Silk Roads Sites in Tajikistan
Silk Roads Sites in Tajikistan is part of the Tentative list of Tajikistan in order to qualify for inclusion in the World Heritage List.
Silk Roads Sites in Tajikistan is a serial nomination with 8 sites, 6 of them also on the TL on their own right. It consists of remains of long-distance routes of integration, exchange and dialogue between the East and the West, from the 2nd century BC until the end of the 16th century. It consists of the ruins of ancient cities representing different period of the Road history, ruins of an ancient monastery, mausoleum or religious schools (representing various different religions from archaic belief to Zoroastrian, Buddhist, Islam) and forts (ruins of Yamutch or still standing like Hissar) protecting the Road.
Map of Silk Roads Sites in TajikistanLoad map
The coordinates shown for all tentative sites were produced as a community effort. They are not official and may change on inscription.
This serial nomination has 8 different proprieties, six of them having an additional specific entry as their own on the tentative list. I had a chance to visit four of them on my trip to Central Asia in June 2019. Ancient Penjikent and Ancient Town of Khulbuk are reviewed on their specific entries.
Two components are therefore reviewed: Yamchun Castle and Hissar Castle.
These two castles stand on two totally different extremes. Hissar is heavily reconstructed, extremely popular with Tadjik for wedding, and very close to Dushanbe. Yamchun is in the empty, isolated and magnificent Wakham valley, in the extreme south of Tadjikistan, about two days drive (on very very bad roads) from Dushanbe.
The ruins of Yamchun castle lie at 3000 meters, along the long and superb Wakham valley. There is a feeling of the end of the world, in the highest mountains region of the Pamirs, close to where the Himalayas, the Karakoram, the Hindu Kush and the Tian Shan ranges meet. Both sides of the valley are bordered by 6000 meters snow-covered mountains (6723 for Karl Marx Peak). The slopes of the mountains are very arid, and only the bottom of the plain show some green, along the Pandj river on the bottom of the plain. The Panji marks the border with Afghanistan. Travelling there independently is possible, but difficult (rough roads, very few amenities, numerous check-points) so I went on an organized trip of the Pamirs Highway (roughly an itinerary from Osh in Kirghizstan to Dushanbe in Tajikistan).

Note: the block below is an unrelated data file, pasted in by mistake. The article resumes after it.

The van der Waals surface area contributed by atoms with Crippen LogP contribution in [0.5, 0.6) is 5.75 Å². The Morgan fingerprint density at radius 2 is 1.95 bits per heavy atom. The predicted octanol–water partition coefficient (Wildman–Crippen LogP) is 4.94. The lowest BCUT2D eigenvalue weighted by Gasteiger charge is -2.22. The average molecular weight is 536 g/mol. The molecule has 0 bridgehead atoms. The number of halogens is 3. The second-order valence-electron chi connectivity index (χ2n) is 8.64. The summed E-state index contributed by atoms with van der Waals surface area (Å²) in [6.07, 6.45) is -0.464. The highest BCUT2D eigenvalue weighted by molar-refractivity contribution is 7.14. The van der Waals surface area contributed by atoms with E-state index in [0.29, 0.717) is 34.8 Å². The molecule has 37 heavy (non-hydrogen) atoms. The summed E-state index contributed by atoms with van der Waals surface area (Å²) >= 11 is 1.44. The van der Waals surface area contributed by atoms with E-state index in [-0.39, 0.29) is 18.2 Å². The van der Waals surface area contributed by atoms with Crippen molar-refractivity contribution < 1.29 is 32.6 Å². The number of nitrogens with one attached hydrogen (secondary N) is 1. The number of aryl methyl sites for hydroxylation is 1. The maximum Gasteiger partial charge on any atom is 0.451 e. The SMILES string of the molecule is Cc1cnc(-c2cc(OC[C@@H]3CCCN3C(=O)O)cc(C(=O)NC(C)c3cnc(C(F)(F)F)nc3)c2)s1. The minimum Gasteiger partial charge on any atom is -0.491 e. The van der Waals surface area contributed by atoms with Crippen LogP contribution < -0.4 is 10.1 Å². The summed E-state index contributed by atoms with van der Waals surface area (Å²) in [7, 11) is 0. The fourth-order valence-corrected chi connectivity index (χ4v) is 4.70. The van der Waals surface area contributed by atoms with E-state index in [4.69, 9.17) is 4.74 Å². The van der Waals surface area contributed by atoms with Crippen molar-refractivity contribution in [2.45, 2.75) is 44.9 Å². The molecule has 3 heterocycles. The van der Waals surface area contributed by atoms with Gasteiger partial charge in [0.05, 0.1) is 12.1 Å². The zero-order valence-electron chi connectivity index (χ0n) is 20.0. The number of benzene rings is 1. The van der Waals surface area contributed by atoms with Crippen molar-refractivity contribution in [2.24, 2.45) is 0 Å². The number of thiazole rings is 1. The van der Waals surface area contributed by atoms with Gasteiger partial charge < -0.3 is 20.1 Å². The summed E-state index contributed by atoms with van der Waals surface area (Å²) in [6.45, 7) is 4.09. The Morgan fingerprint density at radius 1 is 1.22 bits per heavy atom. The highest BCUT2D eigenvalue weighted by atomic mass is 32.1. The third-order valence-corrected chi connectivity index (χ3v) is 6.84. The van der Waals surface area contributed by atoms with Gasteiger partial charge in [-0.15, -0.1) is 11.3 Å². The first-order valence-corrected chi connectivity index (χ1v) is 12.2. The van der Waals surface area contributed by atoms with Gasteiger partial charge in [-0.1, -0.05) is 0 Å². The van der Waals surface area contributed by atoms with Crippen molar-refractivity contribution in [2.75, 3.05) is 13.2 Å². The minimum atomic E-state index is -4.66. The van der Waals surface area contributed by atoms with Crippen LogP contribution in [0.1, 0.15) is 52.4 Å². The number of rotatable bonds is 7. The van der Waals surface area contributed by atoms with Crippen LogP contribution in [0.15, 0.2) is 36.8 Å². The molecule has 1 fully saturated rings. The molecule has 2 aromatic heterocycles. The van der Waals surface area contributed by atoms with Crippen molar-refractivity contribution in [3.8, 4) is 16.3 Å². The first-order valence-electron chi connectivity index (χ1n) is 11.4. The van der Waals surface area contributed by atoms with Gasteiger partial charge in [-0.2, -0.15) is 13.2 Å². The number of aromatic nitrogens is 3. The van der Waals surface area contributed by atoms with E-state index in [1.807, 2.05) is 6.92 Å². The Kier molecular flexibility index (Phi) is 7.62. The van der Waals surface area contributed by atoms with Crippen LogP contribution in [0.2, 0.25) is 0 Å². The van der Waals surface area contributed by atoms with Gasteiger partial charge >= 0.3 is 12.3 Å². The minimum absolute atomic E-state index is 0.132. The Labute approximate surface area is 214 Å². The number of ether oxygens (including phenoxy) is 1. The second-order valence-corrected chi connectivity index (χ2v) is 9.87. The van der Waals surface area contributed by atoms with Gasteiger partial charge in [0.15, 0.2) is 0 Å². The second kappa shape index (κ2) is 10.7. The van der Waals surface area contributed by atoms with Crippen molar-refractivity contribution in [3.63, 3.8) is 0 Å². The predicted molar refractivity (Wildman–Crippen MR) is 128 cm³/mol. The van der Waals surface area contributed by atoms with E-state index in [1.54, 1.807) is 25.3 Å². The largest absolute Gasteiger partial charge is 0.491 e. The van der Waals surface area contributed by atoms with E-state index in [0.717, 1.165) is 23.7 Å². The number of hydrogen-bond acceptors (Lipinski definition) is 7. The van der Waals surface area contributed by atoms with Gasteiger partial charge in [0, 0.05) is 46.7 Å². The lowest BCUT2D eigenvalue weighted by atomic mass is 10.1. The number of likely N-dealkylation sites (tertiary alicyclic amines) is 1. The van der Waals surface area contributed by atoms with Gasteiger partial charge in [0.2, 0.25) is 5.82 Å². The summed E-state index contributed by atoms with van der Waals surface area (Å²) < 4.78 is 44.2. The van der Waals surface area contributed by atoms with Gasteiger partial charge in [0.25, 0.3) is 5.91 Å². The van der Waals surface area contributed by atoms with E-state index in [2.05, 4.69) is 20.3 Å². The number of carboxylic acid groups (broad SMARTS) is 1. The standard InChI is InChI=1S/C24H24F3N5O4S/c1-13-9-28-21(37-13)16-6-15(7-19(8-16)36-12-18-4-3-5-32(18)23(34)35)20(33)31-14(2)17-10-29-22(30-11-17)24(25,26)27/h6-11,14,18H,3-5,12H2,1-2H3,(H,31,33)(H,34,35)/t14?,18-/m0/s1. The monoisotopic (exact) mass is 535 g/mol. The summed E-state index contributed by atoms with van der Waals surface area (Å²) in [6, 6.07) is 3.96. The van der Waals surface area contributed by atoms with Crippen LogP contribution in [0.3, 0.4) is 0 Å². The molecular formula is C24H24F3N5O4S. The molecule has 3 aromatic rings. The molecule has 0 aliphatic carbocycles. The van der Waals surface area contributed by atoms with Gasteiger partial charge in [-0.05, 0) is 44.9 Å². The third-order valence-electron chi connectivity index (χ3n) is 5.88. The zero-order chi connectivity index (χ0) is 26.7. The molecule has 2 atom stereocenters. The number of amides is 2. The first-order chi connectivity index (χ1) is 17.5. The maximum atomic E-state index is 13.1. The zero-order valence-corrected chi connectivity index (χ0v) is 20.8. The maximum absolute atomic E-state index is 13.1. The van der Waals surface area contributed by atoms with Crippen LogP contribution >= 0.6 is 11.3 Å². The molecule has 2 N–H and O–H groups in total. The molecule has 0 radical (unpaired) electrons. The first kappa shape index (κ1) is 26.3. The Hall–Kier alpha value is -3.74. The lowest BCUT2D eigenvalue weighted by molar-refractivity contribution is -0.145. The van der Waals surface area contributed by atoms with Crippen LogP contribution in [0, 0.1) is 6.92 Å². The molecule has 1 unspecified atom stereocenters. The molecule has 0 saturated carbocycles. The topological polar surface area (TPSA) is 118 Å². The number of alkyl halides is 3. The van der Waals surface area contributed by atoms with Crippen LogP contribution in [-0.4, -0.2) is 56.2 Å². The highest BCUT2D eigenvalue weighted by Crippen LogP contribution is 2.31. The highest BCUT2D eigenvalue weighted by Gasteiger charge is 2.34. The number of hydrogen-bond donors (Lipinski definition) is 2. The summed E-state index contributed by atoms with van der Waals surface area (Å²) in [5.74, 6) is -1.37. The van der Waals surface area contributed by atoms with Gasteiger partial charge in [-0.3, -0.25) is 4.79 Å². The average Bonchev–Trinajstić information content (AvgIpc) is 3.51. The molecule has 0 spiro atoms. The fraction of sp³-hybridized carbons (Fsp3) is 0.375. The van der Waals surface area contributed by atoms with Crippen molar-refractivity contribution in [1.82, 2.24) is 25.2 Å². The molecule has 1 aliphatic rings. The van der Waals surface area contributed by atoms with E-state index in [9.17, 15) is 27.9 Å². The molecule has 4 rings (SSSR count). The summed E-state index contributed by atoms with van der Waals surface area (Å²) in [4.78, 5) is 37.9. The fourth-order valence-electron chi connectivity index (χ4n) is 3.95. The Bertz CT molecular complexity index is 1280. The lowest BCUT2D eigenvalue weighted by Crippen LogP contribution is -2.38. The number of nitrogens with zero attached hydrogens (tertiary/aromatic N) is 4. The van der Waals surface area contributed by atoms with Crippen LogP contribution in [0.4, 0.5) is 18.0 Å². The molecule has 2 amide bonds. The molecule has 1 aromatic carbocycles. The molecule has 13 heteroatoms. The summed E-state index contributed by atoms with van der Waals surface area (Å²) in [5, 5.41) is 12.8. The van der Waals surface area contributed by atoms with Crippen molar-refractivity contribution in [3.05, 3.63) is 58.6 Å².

Yamchun castle lies on a hill above the river and has a triangle plan, 470 m large and 775 m long. The castle is from the 3rd century BC. It is fortified with 9 round tower and some defensive walls, some droping all the way down to the bottom of the valley. The building materials consist of stone with clay mortar. A stream passing nearby has been diverted to bring water close to the castle.
Yamchum castle is a very nice ruins with the most spectacular 360° scenery from its towers. It stands very high on my personal list of best places. It is even more important that I happened to celebrate my 50th birthday on the day of my visit. I might therefore not be very objective, but I believe it deserve a place on the WHS List.
By the way, 2 kilometers uphill from the castle are the Bibi Fatima thermal bath, where local people come to heal different disease, and a great place to relax after long days of bad roads.
Hissar Castle, on the other end, is a very popular place for inhabitants of Dushanbe for a week-end outing are weddings. It lies about 30 minutes drive from the city. On the day of my visit, three full weddings were taking place, with traditional Tadjik clothes and music. This site is interesting to visit because of the atmosphere of wedding. The fort, the gate, and the traditional houses are all reconstructed and really look fake.
The castle functioned from 14th to early 20th century, being destroyed many times, and then reconstructed, including being totally razed by the Red Army in 1924. The only remain of the castle is the Gate Arch, located in the southern facade of the castle, erected in 18th century, but very heavily (and badly) restored. Behind are a few shops in reconstructions of some stone houses. On top of the hill, a new fort is being built, using modern techniques. Needless to say integrity and authenticity criteria cannot be met.
2019 Incomplete - not examined
As Silk Roads Zarafshan Corridor
2014 Advisory Body overruled
2013 Added to Tentative List
The site has 8 locations